Australians are missing out on an extra $25,000 in their pay packets due to the global slide in productivity growth since the 1990s, new research from the Productivity Commission has revealed.
Productivity – how efficiently labour can produce goods and services – has become a political flashpoint in recent months, amid warnings that the nation’s anaemic productivity growth, if not reversed, could lead to a further erosion in living standards.
Indeed, over the last decade, labour productivity growth has averaged just 1.1 per cent a year – the slowest rate in 60 years.
Recently released GDP figures showed that labour productivity, a measurement of output per hours worked, had fallen by 3.5 per cent in the 12 months to June, to now sit at their lowest levels since May 2016.
In its report, the Commission found that if productivity growth had kept pace with the average recorded in the 1990s, at 2.2 per cent, real annual incomes would be almost $134,000 in 2023, over $25,000 higher than today’s average of nearly $107,000.
Under a lower assumption where productivity growth was maintained at its 60-year average of 1.8 per cent, average wages would have been greater than $118,000 in 2023.
The report also hits back against claims by the union movement and some progressive quarters that productivity gains have not been shared with workers in the forms of higher wages growth.
It claims that for all industries except mining and agriculture – which accounts for 95 per cent of workers – the difference between productivity and wages growth has been minimal.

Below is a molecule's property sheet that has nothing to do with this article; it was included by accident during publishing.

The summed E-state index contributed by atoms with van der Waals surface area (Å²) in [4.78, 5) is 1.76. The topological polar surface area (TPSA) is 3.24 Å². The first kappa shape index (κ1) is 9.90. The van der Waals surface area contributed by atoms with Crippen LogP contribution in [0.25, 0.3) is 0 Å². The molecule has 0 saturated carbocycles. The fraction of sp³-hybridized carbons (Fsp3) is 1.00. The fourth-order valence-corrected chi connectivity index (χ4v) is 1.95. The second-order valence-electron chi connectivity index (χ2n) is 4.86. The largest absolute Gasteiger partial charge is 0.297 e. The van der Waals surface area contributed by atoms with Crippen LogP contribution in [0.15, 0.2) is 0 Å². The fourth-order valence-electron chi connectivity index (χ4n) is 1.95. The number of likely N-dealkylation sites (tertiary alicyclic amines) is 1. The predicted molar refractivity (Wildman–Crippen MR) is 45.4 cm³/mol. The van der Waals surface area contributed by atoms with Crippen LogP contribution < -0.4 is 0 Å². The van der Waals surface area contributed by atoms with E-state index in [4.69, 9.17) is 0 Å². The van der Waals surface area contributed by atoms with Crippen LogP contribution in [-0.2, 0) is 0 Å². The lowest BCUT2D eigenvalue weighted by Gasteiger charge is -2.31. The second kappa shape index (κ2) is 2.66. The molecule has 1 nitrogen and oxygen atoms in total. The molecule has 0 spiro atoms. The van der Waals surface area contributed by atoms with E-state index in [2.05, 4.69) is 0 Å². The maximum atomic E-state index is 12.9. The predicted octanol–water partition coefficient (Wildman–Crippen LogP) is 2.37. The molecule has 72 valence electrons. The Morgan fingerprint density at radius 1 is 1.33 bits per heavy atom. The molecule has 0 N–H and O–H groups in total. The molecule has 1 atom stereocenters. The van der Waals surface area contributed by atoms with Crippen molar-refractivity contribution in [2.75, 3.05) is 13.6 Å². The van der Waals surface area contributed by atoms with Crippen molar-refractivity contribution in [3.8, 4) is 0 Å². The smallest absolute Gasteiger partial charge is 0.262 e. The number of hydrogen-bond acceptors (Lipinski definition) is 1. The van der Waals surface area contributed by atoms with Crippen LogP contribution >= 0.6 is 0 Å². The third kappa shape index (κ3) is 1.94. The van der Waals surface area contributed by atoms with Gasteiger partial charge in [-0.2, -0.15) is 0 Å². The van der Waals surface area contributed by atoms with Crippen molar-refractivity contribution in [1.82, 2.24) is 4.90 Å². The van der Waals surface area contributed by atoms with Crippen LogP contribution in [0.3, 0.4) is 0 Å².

“Over the long term, for most workers, productivity growth and real wages have grown together in Australia,” the report reads.
However, in mining and agriculture sectors, which accounts for the remaining 5 per cent of workers, wage increases have decoupled from productivity gains, due to a boom in commodity export prices.
The Commission noted that for the more than nine in 10 workers outside the agriculture and mining sectors, the link between real wage growth and productivity had remained robust.
For 95 per cent of workers, average annual wage growth was approximately 0.12 percentage points lower than labour productivity growth.
The Commission found this would equate to wages being approximately $3,000 higher for these workers if the gap was closed, with lost income instead flowing through to businesses.
“As a consequence, the share of income going to that 95 per cent of labour has declined by less than 1 percentage point over the past 27 years,” the report stated.